Welcome to the Broken Bay Unit of Marine Rescue NSW, I’m Jimmy Arteaga the Unit Commander. I want to extend a sincere welcome to our VIP Guests, Mr. Rob Stokes, MP for Pittwater and NSW Minister for Infrastructure, Minister for Cities and Minister for Active Transport, Alex Barrell, MRNSW Deputy Commissioner, Ken Edwards, Darren Schott, MRNSW Zone Commander, Cr. Michael Gencher, and Reverend Carmelo Sciberras and all of our unit members, their families and our generous supporters amongst the boating community, thank you very much for joining us.
Before we proceed, I’d like to acknowledge the Traditional Custodians of the land on which we meet today, and pay my respects to their Elders past, present and emerging. I extend my respect to the Aboriginal and Torres Strait peoples who are present today.
As a Unit we are extremely fortunate and eternally grateful for the ongoing support from Minister Rob Stokes, so much so it feels as though Rob is part of the Unit and one of our members.
I’d like to invite Rob to Address our gathering.
The Hon. Rob Stokes, MP for Pittwater:
Thank you, Jimmy, thank you ladies and gentleman and distinguished guests. It’s a great privilege for me to be here with you today for two very very exciting developments as part of the continuing contribution of this Unit to the Pittwater, obviously the Commissioning of the new vessel as well as the inspection of the base headquarters.
Why this is strategically important to everyone in the community is because Pittwater, believe it or not, is actually the largest recreational port in the country. There is more recreational activity in the Pittwater and surrounding waterways than anywhere else in Australia. This provides a real focus on the need for the volunteer support service that Marine Rescue provides.
It is worth considering that this has been a continuing legacy of service here since the 1930’s when you look at all the antecedent organisations that form the basis on which Marine Rescue is built. This is a proud inheritance that you all share and carry forward.
When Governor Phillip first visited this area in March 1788 and met some of the local indigenous people who inhabited these parts, and had done so for thousands and thousands of years, he noted that it was ‘the finest body of water I have ever saw and which I honoured with the name of Pitt Water’.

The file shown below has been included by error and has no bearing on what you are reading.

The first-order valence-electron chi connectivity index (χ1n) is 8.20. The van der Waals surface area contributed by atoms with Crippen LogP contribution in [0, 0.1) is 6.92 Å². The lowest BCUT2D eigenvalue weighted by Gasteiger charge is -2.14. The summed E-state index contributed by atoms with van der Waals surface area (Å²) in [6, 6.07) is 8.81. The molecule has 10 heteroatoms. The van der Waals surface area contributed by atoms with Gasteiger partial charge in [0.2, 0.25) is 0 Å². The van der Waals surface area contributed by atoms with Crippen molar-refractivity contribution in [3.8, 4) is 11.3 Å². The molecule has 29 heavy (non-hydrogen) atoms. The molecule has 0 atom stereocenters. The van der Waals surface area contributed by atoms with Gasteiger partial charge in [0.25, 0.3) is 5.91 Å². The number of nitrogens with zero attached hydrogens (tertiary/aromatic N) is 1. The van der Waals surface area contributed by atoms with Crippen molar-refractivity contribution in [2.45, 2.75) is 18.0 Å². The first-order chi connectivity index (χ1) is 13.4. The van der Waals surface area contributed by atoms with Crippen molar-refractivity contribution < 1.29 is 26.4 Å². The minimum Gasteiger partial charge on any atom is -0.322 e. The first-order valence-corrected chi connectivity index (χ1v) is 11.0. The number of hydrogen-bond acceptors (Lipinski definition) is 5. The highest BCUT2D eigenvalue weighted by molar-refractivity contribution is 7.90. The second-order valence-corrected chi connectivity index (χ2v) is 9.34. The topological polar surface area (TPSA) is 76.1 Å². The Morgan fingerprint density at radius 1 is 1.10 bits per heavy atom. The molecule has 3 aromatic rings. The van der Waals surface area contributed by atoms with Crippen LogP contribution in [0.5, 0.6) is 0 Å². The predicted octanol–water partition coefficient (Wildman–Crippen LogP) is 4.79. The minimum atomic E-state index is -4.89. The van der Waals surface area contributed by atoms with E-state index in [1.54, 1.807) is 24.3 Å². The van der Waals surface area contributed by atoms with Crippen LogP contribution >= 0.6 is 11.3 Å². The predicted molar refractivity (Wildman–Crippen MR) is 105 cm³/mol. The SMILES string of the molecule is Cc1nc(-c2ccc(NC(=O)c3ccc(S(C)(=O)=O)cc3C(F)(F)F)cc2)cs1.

When you consider someone with the experience of Captain, later Admiral Phillip, it’s extraordinary that this was the finest piece of water that he had ever observed. It’s noteworthy that while he called Sydney Harbour the ‘finest harbour’, he called this ‘the finest body of water’, and significant that he named Sydney Harbour after Thomas Townshend – Lord Sydney (1733-1800), who became British Secretary of State in 1783 and recommended the British establish a colony in Australia, but reserved the highest name, the name of the Prime Minister, for the Pitt Water. He obviously considered this worthy of a more important and special name than he did in relation to Sydney Harbour itself.
The body of water for which you are responsible and on which you keep the boating public safe is a very important piece of water, it’s a very busy piece of water, it’s a very historic piece of water and it’s important that we reflect on the history that you are all the custodians and inheritors of.
I was speaking earlier with Andrew about the role Mike Stringer played and that of Michael Seale, who is here today and the vessel named to honour his long volunteer service is here behind us. I recall people like Peter Phillipson who was the Commander of the Royal Volunteer Coastal Patrol at the time it combined and became Marine Rescue NSW, along with David Harrison; some really extraordinary volunteers form part of the wonderful and rich tapestry of this place.